Wednesday 18 January 2012


(Steven Soderbergh, 2011)

Steven Soderbergh is such a professional, so technically gifted, so intelligent, and so interested in cinema. It seems at times he can do anything. His career has spanned genres and styles, and he more or less excels in each of them. But I think the intellectual in Soderbergh sometimes sabotages the commercial filmmaker. Instead of a classic "one for them, one for me" strategy, he combines the two, crafting big studio-funded genre entertainments with their own hidden agendas and themes. Oceans 12 is perhaps the best example. A sequel to Soderbergh's purest entertainment (and biggest hit) filled with megastars and at massive expense, Soderbergh turns out an utterly post-modern compendium of sketches and set-pieces loosely linked by a baffling, almost mockingly complex plot in which the cast get to mug, enjoy Europe, and play themselves, while Soderbergh indulges in some beautiful stylistic experiments.
Haywire is another Soderbergh experiment. Driven here to put MMA fighter Gina Carano in a movie, he fills the cast with male stars for her to batter, then has old collaborator Lem Dobbs write a non-linear espionage tale to link the fight and chase sequences.
His interest is plainly in those action sequences, and they are correspondingly terrific. Avoiding the immediacy of the handheld-and-fastcutting style (best seen in the Bourne films) Soderbergh instead displays Carano's acumen by shooting mid-shots and editing only when necessary. We see her pull off these flips and kicks and Soderbergh's shot choices let us know instantly that its real as we see her execute moves only a real expert would even attempt. That those moves are integrated into fights which are brutal, plausible and thrilling is one of the joys of the movie. These fight scenes have real impact - when Soderbergh does cut during hand-to-hand combat, he does it either for a purely narrative reason (so we can tell exactly what is going on) or for maximum visceral effect. When Carano kicks Michael Fassbender straight through a door in the middle of the most viscious of these fights, Soderbergh shoots that in two set-ups, wih one quick cut between them. And we feel that door go. Furniture and bones break, and Carano has to earn every victory.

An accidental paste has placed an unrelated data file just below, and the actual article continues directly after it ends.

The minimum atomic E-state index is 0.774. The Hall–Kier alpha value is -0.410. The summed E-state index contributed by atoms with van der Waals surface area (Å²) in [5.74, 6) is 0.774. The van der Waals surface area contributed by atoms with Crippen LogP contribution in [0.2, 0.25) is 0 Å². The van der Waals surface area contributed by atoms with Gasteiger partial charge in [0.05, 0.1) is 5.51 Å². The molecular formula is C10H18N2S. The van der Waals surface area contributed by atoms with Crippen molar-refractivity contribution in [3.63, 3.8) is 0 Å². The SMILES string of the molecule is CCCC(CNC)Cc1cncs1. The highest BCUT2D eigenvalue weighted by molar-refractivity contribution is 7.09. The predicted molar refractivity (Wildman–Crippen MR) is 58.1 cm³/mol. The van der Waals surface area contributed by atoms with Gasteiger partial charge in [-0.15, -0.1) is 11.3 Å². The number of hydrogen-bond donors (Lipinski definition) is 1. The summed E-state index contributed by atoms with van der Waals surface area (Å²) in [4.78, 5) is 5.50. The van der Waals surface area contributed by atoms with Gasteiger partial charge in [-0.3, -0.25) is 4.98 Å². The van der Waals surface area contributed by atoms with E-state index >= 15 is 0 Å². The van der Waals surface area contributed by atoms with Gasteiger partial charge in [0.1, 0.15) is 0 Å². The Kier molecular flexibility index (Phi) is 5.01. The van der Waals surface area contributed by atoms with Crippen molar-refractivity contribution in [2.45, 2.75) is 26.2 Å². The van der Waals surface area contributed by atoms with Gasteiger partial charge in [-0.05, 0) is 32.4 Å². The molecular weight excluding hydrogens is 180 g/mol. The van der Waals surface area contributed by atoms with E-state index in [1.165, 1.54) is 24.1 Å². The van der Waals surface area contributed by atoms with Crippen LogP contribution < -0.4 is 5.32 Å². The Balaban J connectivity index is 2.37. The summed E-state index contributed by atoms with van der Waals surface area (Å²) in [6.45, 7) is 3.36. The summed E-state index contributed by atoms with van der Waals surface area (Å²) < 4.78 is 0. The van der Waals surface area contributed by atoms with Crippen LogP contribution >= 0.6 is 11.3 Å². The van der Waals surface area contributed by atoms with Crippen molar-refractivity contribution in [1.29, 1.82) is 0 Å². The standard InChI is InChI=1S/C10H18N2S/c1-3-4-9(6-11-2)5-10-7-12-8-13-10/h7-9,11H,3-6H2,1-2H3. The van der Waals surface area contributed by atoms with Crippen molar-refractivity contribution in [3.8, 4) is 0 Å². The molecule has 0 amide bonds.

There are a few adrenalinised chase sequences here too, but it is in the dialogue scenes in-between that the intellectual in Soderbergh - and in Dobbs - is most evident. There's something a little too arch and removed about all the exposition and the way the generic characters are established, something secretly arty in the absence of establishing shots and off-hand loingo, something a bit reminiscent of Anton Corbjin's The American, something a little ashamed of fully embracing the pulp world this tale belongs in.
That is no problem for me; I love movies that sit firmly where the art house meets the pulp genres, but I can see it preventing Haywire from being any sort of hit.
Who cares, though? There are numerous other pleasures here. If Carano is a little stiff in some of her scenes, she is thrillingly, obviously utterly convincing in motion. That cast of hunks are all solid - Tatum and McGregor get the most to do, and both do it very well - the locations are atmospherically sketched in (though it was odd for this Dublin boy to see the banal familiarity of his hometown become the venue for SWAT pursuits and rooftop chases), Soderbergh's photography (under his pseudonym Peter Andrews) is stylish and lovely throughout, and David Holmes' update of a Lalo Schifrin score is magnificent.

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